I want a copy of my own. My staff discount actually makes it startlingly affordable...except that I was going to be fiscally conscientious and not blow $200-$300 on things besides my car and vacation this year. :P I keep telling myself, I have a Plan. I'm going to pay down my credit card debt and save up for a new car and for moving.

But I use these programs, and at that price, that suite is a steal, and if I wait till I'm not saving, then I won't be working here anymore, and it'll be $900 like it is for the rest of humanity. :P

prettyarbitrary: (Default)
Courtesy of [ profile] x_los: comment to this post and I will give you 5 subjects/things I associate you with. Then post this in your LJ and elaborate on the subjects given.

1) She Blinded Me With Library Science.
2) Office Politics: How A Nice Girl Like You If Forced By Circumstance To Care About The Doings OF Stupid People Like This
3) Reading Fanfic As Literature
4) History/historical fiction in lit
5) Foooodz.

1) She Blinded Me With Library Science.

Been there, done that, bought the t-shirt!

I stumbled into this job, actually )

But I feel like I should make an effort to target the requestor's (requestrix's?) intent. )
prettyarbitrary: (Default)
In my neverending quest for the perfect webspace, I've been banging around on Movable Type in Penn State's free web/blog space. It interesting application. Endlessly flexible, but the experience is trying to move a really stupid steer, where you have to hit it the forehead with a sledgehammer in order to get it to move.

Under the cut: more nattering about Movable Type, blogs, etc. )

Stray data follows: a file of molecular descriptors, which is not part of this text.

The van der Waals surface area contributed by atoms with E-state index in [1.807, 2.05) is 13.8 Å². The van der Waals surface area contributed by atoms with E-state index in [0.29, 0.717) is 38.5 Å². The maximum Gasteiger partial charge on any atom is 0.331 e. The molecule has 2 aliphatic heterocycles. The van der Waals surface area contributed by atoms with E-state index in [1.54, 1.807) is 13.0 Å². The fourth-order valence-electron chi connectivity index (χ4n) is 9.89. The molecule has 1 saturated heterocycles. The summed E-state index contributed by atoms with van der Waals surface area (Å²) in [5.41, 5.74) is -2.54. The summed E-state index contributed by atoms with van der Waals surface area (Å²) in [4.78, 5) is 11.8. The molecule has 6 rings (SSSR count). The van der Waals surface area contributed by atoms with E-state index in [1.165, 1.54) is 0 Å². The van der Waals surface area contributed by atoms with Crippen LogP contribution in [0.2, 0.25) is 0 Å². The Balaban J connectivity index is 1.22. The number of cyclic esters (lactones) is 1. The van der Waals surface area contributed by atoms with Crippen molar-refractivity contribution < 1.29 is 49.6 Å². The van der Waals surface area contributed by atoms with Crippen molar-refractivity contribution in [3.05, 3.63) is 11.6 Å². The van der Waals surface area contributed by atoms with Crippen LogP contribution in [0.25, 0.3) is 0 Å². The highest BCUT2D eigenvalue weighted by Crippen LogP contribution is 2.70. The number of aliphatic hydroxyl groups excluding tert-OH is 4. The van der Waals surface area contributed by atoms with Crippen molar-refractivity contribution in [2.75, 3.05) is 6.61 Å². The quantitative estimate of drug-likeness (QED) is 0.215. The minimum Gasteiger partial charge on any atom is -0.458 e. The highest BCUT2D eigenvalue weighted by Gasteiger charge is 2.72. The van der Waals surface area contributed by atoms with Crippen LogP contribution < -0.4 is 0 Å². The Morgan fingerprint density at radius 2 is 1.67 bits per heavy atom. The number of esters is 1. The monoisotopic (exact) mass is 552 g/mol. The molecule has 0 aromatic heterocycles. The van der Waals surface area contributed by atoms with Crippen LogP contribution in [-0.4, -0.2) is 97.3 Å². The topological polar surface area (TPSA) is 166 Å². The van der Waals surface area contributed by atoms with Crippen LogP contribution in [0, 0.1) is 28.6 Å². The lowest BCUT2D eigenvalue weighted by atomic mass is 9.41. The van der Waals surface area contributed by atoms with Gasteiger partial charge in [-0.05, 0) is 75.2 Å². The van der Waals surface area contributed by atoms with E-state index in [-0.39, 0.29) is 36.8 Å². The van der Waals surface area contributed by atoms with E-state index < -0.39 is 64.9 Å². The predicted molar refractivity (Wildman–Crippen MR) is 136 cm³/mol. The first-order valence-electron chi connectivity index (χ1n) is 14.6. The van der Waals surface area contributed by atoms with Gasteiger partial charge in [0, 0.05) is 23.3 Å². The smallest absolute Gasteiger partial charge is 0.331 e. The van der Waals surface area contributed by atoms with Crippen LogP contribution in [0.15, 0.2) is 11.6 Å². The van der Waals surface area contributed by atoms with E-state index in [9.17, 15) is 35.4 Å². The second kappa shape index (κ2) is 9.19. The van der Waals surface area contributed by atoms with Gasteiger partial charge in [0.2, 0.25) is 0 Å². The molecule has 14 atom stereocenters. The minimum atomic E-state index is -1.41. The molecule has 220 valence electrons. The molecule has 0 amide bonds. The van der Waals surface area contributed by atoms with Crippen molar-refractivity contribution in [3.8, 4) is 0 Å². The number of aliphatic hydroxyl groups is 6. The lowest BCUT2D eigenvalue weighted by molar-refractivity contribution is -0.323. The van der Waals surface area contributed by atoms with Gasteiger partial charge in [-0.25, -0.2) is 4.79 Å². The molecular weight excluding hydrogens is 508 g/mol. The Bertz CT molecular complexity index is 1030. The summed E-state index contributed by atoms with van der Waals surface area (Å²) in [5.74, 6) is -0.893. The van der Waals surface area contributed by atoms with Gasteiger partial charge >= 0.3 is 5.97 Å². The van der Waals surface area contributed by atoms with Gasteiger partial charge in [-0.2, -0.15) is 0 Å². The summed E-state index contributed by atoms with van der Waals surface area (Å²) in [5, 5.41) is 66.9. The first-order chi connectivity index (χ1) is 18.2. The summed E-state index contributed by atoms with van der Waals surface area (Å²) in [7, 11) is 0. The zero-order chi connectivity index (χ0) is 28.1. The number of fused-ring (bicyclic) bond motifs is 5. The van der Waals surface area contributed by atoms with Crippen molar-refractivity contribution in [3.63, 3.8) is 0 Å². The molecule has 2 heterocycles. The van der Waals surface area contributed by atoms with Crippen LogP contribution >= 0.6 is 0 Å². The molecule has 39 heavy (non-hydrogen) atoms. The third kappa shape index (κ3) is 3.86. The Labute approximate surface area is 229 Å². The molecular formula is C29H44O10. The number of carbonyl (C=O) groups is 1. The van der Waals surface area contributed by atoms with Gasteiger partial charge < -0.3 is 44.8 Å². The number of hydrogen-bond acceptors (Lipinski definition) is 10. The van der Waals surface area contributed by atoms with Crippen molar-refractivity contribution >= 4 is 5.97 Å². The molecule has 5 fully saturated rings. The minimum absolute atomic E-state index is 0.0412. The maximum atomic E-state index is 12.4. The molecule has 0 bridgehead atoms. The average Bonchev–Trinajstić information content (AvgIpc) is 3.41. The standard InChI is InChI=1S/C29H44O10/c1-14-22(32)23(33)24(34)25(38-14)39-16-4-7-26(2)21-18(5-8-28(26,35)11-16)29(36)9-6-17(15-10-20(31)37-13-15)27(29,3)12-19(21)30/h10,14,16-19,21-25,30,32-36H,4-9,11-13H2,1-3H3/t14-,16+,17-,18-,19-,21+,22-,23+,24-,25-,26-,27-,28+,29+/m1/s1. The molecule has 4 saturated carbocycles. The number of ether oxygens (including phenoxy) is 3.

But fear not. This blog isn't going anywhere.
prettyarbitrary: (Default)
Instead of bending knee to the tyrannical force of tagging, I'm going to do something different, but probably similarly educational about me because it shows the kind of things I think about on a daily basis.

You know what's weird about all our online Interests lists and "About me" memes? They're all meant to tell people about you, as if they can communicate the essential you in the absence of your physical presence. Do you think it works? Do you feel that, by seeing a list of educational history and work history and hobbies and musical tastes, you're getting to know a person you may never've met? When I first "meet" somebody online, I usually check out their Profile, because they start out as pretty much a blank slate and it's a way of filling in some identifiers. But while I feel more comfortable broaching a conversation with them once I feel I've got something to work with, I don't know whether I feel more familiar with them.

It's easier than meeting somebody in person, in some ways, where they're not walking around wearing lists of ice-breakers and shared tastes. And in person, people wear masks, don't they? Not necessarily to deliberately hide, but you pick and choose the aspects of yourself you present to any given person--the things you have in common, the modes of speech (watch your tongue with this friend because they don't like coarse language; can the nerd references with that one because they're not into Star Wars; put your best face forward on the phone with your mom, even though she can see right through you), mannerisms you've formed a habit of displaying to them...or the polite ones you're used to putting on for people who don't know you yet.

The Web is a different mask. In the absence of physical presence, you don't have to hide those cues that let somebody know the things on your mind that you don't want to reveal. You can be thinking how hot the guy next to you is while you're texting to your little brother, and you don't have to pretend you're not, because it doesn't transmit digitally.